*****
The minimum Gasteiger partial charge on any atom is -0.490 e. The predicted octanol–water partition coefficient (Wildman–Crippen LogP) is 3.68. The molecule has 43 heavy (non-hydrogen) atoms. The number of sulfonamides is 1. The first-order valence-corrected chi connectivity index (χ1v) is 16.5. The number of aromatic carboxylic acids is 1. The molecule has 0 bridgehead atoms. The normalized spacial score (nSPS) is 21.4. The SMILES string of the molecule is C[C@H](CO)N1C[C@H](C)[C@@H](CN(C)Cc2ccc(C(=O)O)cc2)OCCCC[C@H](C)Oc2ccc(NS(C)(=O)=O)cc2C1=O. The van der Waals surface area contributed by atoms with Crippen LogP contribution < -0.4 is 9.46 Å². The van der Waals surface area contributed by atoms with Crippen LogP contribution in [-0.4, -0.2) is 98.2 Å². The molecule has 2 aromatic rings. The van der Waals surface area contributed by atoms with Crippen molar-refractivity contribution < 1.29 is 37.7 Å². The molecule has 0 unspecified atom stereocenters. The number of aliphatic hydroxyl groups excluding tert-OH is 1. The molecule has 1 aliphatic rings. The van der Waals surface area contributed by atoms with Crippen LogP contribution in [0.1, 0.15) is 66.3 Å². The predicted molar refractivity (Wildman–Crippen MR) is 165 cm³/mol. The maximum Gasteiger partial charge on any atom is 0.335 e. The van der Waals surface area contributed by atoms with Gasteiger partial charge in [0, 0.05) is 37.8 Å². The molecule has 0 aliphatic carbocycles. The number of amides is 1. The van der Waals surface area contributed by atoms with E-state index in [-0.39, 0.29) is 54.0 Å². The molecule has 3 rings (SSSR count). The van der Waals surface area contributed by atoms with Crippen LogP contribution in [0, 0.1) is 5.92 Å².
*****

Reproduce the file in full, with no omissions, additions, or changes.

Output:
The minimum Gasteiger partial charge on any atom is -0.490 e. The predicted octanol–water partition coefficient (Wildman–Crippen LogP) is 3.68. The molecule has 43 heavy (non-hydrogen) atoms. The number of sulfonamides is 1. The first-order valence-corrected chi connectivity index (χ1v) is 16.5. The number of aromatic carboxylic acids is 1. The molecule has 0 bridgehead atoms. The normalized spacial score (nSPS) is 21.4. The SMILES string of the molecule is C[C@H](CO)N1C[C@H](C)[C@@H](CN(C)Cc2ccc(C(=O)O)cc2)OCCCC[C@H](C)Oc2ccc(NS(C)(=O)=O)cc2C1=O. The van der Waals surface area contributed by atoms with Crippen LogP contribution < -0.4 is 9.46 Å². The van der Waals surface area contributed by atoms with Crippen LogP contribution in [-0.4, -0.2) is 98.2 Å². The molecule has 2 aromatic rings. The van der Waals surface area contributed by atoms with Crippen molar-refractivity contribution < 1.29 is 37.7 Å². The molecule has 0 unspecified atom stereocenters. The number of aliphatic hydroxyl groups excluding tert-OH is 1. The molecule has 1 aliphatic rings. The van der Waals surface area contributed by atoms with Crippen LogP contribution in [0.1, 0.15) is 66.3 Å². The predicted molar refractivity (Wildman–Crippen MR) is 165 cm³/mol. The maximum Gasteiger partial charge on any atom is 0.335 e. The van der Waals surface area contributed by atoms with Gasteiger partial charge in [0, 0.05) is 37.8 Å². The molecule has 0 aliphatic carbocycles. The number of amides is 1. The van der Waals surface area contributed by atoms with E-state index in [-0.39, 0.29) is 54.0 Å². The molecule has 3 rings (SSSR count). The van der Waals surface area contributed by atoms with Crippen LogP contribution in [0, 0.1) is 5.92 Å².